Factors for effective teaching and learning Essay Example

  • Category:
    Education
  • Document type:
    Research Proposal
  • Level:
    Masters
  • Page:
    1
  • Words:
    709

4FACTORS FOR EFFECTIVE TEACHING AND LEARNING

Factors for effective teaching and learning

Factors for effective teaching and learning

Purpose:

The paper encompasses studying the given literatures to determine the various factors required for improving the productivity of the teachers and the students’ feedback. The determined factors will act as major grounds for measuring the relevance of collaborative inquiry and self-evaluation in the schools.

The case study used in this paper helps in impacting a deep appreciation for the improvement of teachers’ productivity and the subsequent feedback from the students. The case study involves designing a framework that identifies all the factors required for improvement in teaching and students’ performance.

Findings

The result is a model incorporating the type of partnership, relationship, and conversation between the school systems as a framework for achieving improvement. The success factors identified from this model include, exposing fault lines, evidence-informed collaborative inquiry, collegial conversation and quality control. These factors were critical during the evaluation of collaborative inquiry and self-evaluation.

Practical implication

The framework of the factors obtained from this study can help in improving the teaching and performance of students in various schools around the world. It can help in ensuring there is successful implementation of the goals established by the school managements.

Originality

The study aims at highlighting the important factors, which maybe absent in the present systems (self-evaluation and collaborative inquiry system), then using them to make an important strategy for proper school management.

Key words

Self evaluation, collaborative inquiry, exposing fault lines, evidence-informed collaborative inquiry, collegial conversation and quality control

Article classification

Research paper

Authors’ biographical note

Nelson, T., Deuel, A., Slavit, D. & Kennedy, A (2011). Leading Deep Conversations in

Collaborative Inquiry Groups. Routledge: Taylor and Francis. DOI: 10.1080/00098650903505498

Nelson et al, use the article to study the influence of the collaborative inquiry groups within the schools. They highlight on the important factors required for the group to improve the learning process and the relationship between teachers. They state that one of the major reasons for the failure to achieve partnership is the avoidance of fault lines in conversation. The avoidance of the fault lines may hinder the school community from successful implementation of it because of the unexposed needs. The teachers need to expose their own differences amidst the discussion in a way that they do not impact conflict. This will involve the teachers adopting the “collegial conversation from the congenial conversation”. Prior classification of a conversation as a dialogue or a discussion can help in avoiding conflict when exposing the differences. The teachers can also pose set of general questions about the hindrances they face.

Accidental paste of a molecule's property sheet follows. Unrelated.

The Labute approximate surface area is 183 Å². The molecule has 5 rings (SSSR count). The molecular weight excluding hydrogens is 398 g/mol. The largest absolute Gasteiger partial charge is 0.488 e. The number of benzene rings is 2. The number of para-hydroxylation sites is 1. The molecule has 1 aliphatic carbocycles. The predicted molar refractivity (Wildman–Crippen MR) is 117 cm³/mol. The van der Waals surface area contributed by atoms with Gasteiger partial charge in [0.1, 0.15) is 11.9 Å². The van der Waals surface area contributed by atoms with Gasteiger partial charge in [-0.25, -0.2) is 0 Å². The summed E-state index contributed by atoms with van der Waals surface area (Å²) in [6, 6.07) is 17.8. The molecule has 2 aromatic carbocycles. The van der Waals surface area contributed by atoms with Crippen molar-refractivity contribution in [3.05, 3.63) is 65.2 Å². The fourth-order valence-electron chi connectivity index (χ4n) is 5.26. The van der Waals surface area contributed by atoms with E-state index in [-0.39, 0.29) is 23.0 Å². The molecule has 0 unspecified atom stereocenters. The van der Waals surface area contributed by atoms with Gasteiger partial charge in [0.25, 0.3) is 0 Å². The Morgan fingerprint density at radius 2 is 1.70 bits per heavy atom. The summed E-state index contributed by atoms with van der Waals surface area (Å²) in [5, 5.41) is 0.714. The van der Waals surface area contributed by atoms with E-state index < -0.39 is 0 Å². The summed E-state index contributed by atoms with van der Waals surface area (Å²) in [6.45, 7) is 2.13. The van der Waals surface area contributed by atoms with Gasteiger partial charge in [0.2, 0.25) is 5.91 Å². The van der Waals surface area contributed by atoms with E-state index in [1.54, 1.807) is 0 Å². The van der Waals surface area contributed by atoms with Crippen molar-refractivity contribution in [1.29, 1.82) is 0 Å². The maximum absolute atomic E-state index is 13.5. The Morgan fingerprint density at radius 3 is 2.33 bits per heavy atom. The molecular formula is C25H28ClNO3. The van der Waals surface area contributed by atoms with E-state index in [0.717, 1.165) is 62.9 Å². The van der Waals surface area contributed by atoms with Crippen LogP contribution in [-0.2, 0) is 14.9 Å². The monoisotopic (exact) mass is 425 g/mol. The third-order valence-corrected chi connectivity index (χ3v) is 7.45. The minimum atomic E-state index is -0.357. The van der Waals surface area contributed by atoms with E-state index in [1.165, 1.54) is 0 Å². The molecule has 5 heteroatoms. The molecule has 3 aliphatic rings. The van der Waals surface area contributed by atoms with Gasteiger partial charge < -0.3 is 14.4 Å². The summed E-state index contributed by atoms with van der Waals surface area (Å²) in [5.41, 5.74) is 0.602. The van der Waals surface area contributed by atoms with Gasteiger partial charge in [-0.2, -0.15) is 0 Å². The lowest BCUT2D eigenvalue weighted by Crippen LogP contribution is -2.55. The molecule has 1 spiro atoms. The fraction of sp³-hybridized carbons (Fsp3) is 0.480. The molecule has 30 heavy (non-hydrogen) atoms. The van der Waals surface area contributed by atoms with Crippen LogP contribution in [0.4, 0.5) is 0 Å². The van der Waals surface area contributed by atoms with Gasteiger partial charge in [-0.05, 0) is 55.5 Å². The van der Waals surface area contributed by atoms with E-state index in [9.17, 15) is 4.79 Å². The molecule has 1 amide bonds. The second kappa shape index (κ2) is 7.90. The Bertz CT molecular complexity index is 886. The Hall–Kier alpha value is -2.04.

Sinnema, C., Sewell, A. & Milligan, A. (2011).Evidence-informed collaborative inquiry for improving teachingand learning. Asia-Pacific Journal of Teacher Education. Vol. 39, No. 3, August 2011, 247–261

Claire Sinnema et al argue that evidenced informed collaborative inquiry is the only way to increase the success of the teachers and the students. The evidenced informed method allows the teachers to submit their own response on the best strategies of achieving success. Sinnema argues that this method will be successful since it allows the teachers to present the day-to-day discourses they face in their provision. The researchers can then harmonize their feedbacks to achieve the best strategy that will suit all the teachers. The method of harmonization involves the researcher compiling all the evidences from the individuals associated with the school.

Neil, Pete, & Johnston, John. An approach to analysing professional discourse in a school self-evaluation projects. London: Manchester University Press.

Pete Neil and John Johnston argue that self-evaluation is the correct strategy for improving the teaching and the understanding of the students. The two argue that self-evaluation helps in inducting an improved quality of a school through quality control. The quality control ensures that there is nothing left amiss during the auditing process of the teachers’ performance. The authors argue that the self-evaluation process allows the school to provide their evidence to ascertain anything amiss in the school. Further, quality control is also important in defining the aim of an individual leading to the proper definition of the criteria required for success. These imply that self-evaluation would help in containing the school system (management committee, teachers and students) within a closer touch with each other.